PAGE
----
Symbol number, unsigned number, integer overflow in C language

Source: Internet
Author: User

[CPP]View Plaincopy print?
    1. #include <stdio.h>
    2. void Main ()
    3. {
    4. int l=-1;
    5. unsigned int c=135;
    6. printf ("%u\n", l+c);
    7. }

The result of this is 134, instead of the large positive number I thought before, it is actually important to note that -1 (0xFFFFFFFF) is promoted to unsigned int and is a 1 unsigned int that overflows, so the result is 134 after the addition. But if l=-10000, then the result is really a big positive number, because it does not involve overflow.
There are two kinds of integer arithmetic operations in C language, symbolic type and unsigned type. Unsigned number operations: All unsigned number operations are modulo 2 N, (n is the number of digits in the result). So there is no such thing as an "overflow" when it is not in operation, and when it goes beyond the range, it is counted from zero! When an unsigned number and a signed number are calculated, the signed number is automatically converted to an unsigned number to participate in the operation! Signed number operation: "Overflow" is possible, and the result of "overflow" is not fixed.

About the usage error of unsigned number minus unsigned number:

if (i-j >=0) If I,j is an unsigned number, this write may cause an error, that is, when I is less than J, the formula is still true because the unsigned number is always greater than or equal to zero. Example: if (strlen (a) >= 10) and if (strlen (b) -10 >= 0) These two statements are not equal because the Strlen function returns the unsigned number type.

March 8, 2015 Add a point: Today look at this place some do not understand in the online search for information found that the unsigned number subtraction, if the meiosis is less than the meiosis, then the result will be a very large number of unsigned, rather than an imaginary signed number. Therefore, it is necessary to make a judgment before subtracting the unsigned number, preferably by using the if (strlen (a) >= 10) method when comparing, instead of using the IF (strlen (b) -10 >= 0). Since the result of an unsigned number is an unsigned number, the signed number is coerced to an unsigned number when the unsigned number and the signed number are computed.

For example, the following example is interesting:

[CPP]View Plaincopy print?
    1. #include <stdio.h>
    2. int main ()
    3. {
    4. unsigned int a=6;
    5. int b=-20;
    6. printf ("%d\n", (a+b) >0);
    7. }

This small example can be tried by the machine. There are also a few good questions I also attached to the last.

It is important to note that I found a small problem when I was writing the program:

So unsigned char is subtracted from signed int?

[CPP]View Plaincopy print?
    1. #include <stdio.h>
    2. void Main ()
    3. {
    4. unsigned char A;
    5. int b;
    6. a=0;
    7. b=2;
    8. printf ("x=%d\n", (A-B) >0);
    9. }

ANSI c specifies that bit patterns should not change when casting between unsigned integers and signed integers. The type conversion does not alter the object's bit pattern, but it changes the way the bit pattern is interpreted.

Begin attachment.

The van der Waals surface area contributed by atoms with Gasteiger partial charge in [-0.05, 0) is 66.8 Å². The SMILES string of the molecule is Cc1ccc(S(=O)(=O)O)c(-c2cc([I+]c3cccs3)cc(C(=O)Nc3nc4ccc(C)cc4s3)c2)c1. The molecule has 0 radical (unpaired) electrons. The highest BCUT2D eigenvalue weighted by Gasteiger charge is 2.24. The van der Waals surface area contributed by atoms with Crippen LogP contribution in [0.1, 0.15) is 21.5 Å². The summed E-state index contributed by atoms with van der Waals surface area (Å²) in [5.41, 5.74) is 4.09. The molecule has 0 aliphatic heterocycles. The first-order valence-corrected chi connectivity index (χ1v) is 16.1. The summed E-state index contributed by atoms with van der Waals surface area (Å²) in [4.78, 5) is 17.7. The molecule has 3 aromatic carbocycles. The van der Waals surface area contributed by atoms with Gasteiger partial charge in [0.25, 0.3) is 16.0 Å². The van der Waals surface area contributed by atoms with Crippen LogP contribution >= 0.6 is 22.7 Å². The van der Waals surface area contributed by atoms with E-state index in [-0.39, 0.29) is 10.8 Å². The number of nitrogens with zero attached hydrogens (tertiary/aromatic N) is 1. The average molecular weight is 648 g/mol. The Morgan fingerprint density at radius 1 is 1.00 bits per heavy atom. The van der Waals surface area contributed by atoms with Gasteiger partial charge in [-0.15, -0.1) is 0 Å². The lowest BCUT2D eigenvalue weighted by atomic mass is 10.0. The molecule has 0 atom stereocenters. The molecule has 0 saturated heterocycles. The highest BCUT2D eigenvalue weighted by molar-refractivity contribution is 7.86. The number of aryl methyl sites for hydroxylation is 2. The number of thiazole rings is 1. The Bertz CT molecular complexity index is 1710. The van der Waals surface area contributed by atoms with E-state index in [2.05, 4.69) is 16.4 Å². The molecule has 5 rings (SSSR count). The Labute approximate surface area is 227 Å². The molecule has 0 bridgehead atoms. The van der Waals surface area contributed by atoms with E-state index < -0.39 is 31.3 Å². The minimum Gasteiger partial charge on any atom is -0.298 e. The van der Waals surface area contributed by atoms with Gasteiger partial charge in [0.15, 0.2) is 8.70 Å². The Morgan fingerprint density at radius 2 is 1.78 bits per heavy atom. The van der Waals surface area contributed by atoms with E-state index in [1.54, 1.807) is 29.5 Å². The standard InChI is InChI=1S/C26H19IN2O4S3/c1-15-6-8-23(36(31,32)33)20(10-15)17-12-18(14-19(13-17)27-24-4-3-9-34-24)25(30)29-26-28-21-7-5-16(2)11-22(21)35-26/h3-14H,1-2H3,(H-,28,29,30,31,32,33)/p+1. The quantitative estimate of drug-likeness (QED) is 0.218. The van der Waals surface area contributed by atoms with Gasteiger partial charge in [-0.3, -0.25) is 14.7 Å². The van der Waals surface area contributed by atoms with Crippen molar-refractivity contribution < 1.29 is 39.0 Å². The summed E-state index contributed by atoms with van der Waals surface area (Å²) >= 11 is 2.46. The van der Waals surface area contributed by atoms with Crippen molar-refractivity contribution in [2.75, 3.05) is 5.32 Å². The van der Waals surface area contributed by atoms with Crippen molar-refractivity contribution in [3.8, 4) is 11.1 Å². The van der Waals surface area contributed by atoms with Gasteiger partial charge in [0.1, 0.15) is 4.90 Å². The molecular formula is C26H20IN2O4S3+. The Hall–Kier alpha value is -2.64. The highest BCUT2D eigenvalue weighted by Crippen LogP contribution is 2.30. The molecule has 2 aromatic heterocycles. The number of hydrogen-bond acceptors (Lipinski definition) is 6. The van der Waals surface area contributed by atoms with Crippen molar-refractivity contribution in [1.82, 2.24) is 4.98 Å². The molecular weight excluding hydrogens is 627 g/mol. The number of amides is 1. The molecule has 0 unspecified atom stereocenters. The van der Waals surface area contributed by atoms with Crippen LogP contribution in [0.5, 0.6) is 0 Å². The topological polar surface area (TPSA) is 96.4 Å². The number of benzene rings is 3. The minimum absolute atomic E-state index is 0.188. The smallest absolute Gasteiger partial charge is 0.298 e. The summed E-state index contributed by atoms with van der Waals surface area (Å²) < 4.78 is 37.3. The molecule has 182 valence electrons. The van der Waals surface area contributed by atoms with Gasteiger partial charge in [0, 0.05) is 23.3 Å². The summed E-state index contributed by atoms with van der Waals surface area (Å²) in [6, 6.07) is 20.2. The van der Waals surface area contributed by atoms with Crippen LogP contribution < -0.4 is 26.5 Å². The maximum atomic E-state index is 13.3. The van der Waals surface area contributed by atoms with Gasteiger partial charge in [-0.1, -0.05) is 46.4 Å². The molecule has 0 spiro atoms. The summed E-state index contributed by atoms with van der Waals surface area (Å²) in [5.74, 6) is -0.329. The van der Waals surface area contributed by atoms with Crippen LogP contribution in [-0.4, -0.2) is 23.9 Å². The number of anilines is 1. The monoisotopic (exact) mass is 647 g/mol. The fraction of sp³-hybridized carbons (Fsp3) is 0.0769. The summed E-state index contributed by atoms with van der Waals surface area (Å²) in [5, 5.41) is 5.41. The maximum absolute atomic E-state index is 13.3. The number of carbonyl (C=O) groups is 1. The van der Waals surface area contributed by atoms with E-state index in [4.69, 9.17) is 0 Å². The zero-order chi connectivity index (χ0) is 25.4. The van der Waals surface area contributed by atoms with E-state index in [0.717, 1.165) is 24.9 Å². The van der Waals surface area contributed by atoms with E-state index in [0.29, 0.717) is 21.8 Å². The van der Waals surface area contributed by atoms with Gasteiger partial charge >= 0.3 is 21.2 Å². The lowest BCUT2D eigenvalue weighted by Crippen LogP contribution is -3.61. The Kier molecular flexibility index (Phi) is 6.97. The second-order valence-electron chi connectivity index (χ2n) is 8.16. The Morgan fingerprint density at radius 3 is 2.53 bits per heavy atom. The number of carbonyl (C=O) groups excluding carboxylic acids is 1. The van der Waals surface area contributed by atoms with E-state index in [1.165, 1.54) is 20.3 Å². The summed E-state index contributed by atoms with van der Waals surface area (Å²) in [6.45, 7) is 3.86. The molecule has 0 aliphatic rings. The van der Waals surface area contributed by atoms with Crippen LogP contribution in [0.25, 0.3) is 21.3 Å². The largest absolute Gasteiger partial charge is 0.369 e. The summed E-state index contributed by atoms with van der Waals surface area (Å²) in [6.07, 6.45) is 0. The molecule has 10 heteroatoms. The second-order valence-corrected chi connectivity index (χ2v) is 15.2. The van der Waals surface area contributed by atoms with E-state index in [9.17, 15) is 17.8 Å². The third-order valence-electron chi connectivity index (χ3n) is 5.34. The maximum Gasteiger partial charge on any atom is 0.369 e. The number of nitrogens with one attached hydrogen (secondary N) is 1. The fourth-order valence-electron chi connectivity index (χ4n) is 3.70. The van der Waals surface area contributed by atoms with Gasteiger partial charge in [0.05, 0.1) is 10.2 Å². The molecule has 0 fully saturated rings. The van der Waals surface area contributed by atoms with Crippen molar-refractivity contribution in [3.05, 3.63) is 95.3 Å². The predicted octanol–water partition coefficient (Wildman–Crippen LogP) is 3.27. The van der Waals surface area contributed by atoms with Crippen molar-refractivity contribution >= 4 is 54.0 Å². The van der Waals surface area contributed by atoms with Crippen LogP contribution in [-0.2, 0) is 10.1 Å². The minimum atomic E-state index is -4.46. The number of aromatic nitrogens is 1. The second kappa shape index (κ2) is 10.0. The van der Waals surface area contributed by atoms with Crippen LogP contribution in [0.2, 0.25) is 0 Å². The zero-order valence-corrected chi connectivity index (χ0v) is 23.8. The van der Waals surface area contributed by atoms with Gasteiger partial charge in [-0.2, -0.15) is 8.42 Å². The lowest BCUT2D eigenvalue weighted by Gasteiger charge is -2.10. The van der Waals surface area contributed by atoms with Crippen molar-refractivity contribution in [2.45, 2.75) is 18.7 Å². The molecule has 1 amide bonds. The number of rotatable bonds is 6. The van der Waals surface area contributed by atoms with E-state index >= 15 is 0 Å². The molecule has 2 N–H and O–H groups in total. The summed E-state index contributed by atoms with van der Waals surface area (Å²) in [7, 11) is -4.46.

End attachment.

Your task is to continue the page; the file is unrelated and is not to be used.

When a signed number is converted to an unsigned number, negative numbers are converted to large positive numbers (which can be understood as the original value plus 2 n-th), while positive numbers remain unchanged.

When an unsigned number is converted to a signed number, the original value is maintained for the small number, and the large number is converted to a negative value (which can be understood as the n-th square minus 2).

When I look at C tonight, I suddenly think of what it would be like if you gave that type variable a range of values greater than unsigned int.

[CPP]View Plaincopy print?
    1. void Main ()
    2. {
    3. unsigned int A;
    4. a=7000000000;
    5. printf ("a=%d\n", a);
    6. printf ("a=%u\n", a):
    7. }

The two results are completely different.

A few small examples:

Topic One:

int a =-1;

unsigned int b = 1;

printf ("%d", a > B);

Result output: 1

Because the unsigned number is compared with the signed number, the signed number is converted to the unsigned number and then compared. A converted to an unsigned number is 0xFFFFFFFF, definitely greater than B

Topic Two:

char a =-1;

unsigned char b = 1;

printf ("%d", a > B);

Result output: 0

Strange, how could this be? This is because the two are promoted to int, and a is promoted to int, which means that -1,B is promoted to int or 1, which is less than the latter. Note that it's not as simple as the title one to convert char to unsigned char.

Topic Three:

int a =-1;

unsigned char b =-1;

printf ("%d\n", a < b);

The result output is: 1

The reason is that to promote B to int is 255 of course greater than-1, unsigned char first promoted to int, into the low eight bits of int, high all 0.

Topic Four:

char a =-1;

unsigned int b =-1;

printf ("%d\n", a = = B);

Result output: 1

The reason is that the char type is extended to unsigned int and is equal to B, same as 0xFFFFFFFF

An elevation of less than int to Int,int is from signed to unsigned

For floating-point numbers, floating-point numbers (float,double) are actually signed, and the unsigned and signed prefixes cannot be added to the float and double, and there is no question of the conversion between the signed number root unsigned numbers.

Be sure to remember that if you need to use a signed number, do not forget to cast

Symbol number, unsigned number, integer overflow in C language (RPM)

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